Why You Should Read (and Want More) Evyione: Ocean Fantasy
Evyione: Ocean Fantasy, loosely based on “The Little Mermaid,” is a wonderful manhwa which is on indefinite hiatus in English. Here I present the case for continuing Evyione in English.
In Part I I described the merits of the artwork in Evyione: Ocean Fantasy. The artwork was the main draw for me – in the beginning. However, if I only cared about the art, I would advocate bypassing the Udon Entertainment edition and going straight for the original, Korean-language edition. It is because of the story’s impact on me that I am encouraging people to try the Udon Entertainment English-language edition.
What about the story engrosses me so much? The answer, while simple to name, is complex to describe: the connections between the characters.
The characters are like crystals. At first, the characters seem to be simple yet warmly rendered examples of standard archetypes, just like the characters in well-told fairy tales. Being a comic based on Hans Christian Andersen, this feels appropriate, and it feels even more appropriate because it fits the artistic aesthetic I described in part I. Crystals, too, can appear beautiful yet simple upon a glance. And like crystals, at first the characters seem like they will never change or show depth – just as fairy-tale characters generally do not change or show depth.
Of course, crystals do change and can have hidden complexity, and the same is true of the characters in Evyione: Ocean Fantasy. Kim Young-Hee reveals the humanity in the characters just as a jeweler might reveal the gem in a crystal – by rubbing the characters against each other to gradually uncover an underlying layer, or by striking them against each other to expose a new facet. Different characters pull out different qualities from each other. Watching the characters rub, strike, and connect with each other, slowly exposing themselves, is exactly why I love the story.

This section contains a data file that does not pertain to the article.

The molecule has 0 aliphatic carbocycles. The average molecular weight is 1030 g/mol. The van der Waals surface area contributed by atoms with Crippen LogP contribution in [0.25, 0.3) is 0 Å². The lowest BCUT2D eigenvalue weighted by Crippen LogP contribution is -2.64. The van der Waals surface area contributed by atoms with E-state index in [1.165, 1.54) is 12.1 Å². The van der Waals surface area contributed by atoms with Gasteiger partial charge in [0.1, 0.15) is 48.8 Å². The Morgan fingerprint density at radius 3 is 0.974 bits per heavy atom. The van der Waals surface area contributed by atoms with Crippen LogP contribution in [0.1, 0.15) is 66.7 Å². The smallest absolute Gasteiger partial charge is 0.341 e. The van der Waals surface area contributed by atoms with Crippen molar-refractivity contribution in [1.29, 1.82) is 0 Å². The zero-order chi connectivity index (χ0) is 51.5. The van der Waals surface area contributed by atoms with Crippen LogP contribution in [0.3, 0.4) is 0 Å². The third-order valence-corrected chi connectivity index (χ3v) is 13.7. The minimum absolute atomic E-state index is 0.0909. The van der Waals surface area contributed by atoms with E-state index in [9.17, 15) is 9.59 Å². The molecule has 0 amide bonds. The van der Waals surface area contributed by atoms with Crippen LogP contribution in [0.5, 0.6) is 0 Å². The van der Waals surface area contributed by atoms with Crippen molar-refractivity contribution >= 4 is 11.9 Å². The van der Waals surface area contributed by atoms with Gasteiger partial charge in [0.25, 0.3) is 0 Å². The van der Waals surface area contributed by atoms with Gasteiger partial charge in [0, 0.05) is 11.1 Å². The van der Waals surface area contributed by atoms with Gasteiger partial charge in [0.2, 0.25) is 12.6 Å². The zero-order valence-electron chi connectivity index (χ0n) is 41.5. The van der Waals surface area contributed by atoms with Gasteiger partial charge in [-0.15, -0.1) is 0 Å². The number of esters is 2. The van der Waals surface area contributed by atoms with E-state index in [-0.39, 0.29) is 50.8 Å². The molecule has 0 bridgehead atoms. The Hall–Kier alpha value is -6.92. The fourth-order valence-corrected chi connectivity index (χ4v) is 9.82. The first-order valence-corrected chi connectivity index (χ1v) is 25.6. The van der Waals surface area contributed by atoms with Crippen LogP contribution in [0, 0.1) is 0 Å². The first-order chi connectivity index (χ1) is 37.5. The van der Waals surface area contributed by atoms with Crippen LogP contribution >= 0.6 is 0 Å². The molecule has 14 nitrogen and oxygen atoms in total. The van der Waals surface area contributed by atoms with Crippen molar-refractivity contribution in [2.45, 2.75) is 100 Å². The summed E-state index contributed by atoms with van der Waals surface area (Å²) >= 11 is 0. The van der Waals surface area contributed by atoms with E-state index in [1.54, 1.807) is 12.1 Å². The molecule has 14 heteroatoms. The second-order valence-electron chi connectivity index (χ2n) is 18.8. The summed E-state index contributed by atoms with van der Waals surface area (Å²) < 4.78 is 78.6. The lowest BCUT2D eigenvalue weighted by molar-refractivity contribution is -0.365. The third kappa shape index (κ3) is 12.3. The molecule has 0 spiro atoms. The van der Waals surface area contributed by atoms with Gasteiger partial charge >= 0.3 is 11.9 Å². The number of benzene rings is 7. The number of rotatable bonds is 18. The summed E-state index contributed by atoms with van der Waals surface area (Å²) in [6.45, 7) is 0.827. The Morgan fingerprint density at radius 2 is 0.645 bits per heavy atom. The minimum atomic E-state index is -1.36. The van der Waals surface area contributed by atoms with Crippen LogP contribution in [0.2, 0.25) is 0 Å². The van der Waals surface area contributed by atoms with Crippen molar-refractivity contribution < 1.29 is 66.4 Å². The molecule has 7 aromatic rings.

This dynamic is not apparent in the first volume. It takes time to reveal the characters and to weave the complex web of their relationships. In volume one, Yaxin pretty much only interacts with the sea witch, Evyione and Fidelis are mostly interacting with each other, and Owain only interacts with Evyione, and not for very long. Fidelis – the less I say about him, the better, because it is hard to talk about him without blowing a significant bombshell. Owain might be my favorite character (aside from my other favorite characters – it is tough to pick just one), and based on the artist commentary section, he seems to be the most popular character among Korean readers too. And of course, Yaxin and Evyione’s relationship is the beating heart of the story. The connections – and potential connections between the characters – drive much of the suspense, and as it takes a few volumes to build things up, it means that it is much harder to be left hanging at the end of volume 6 than at the end of volume 1.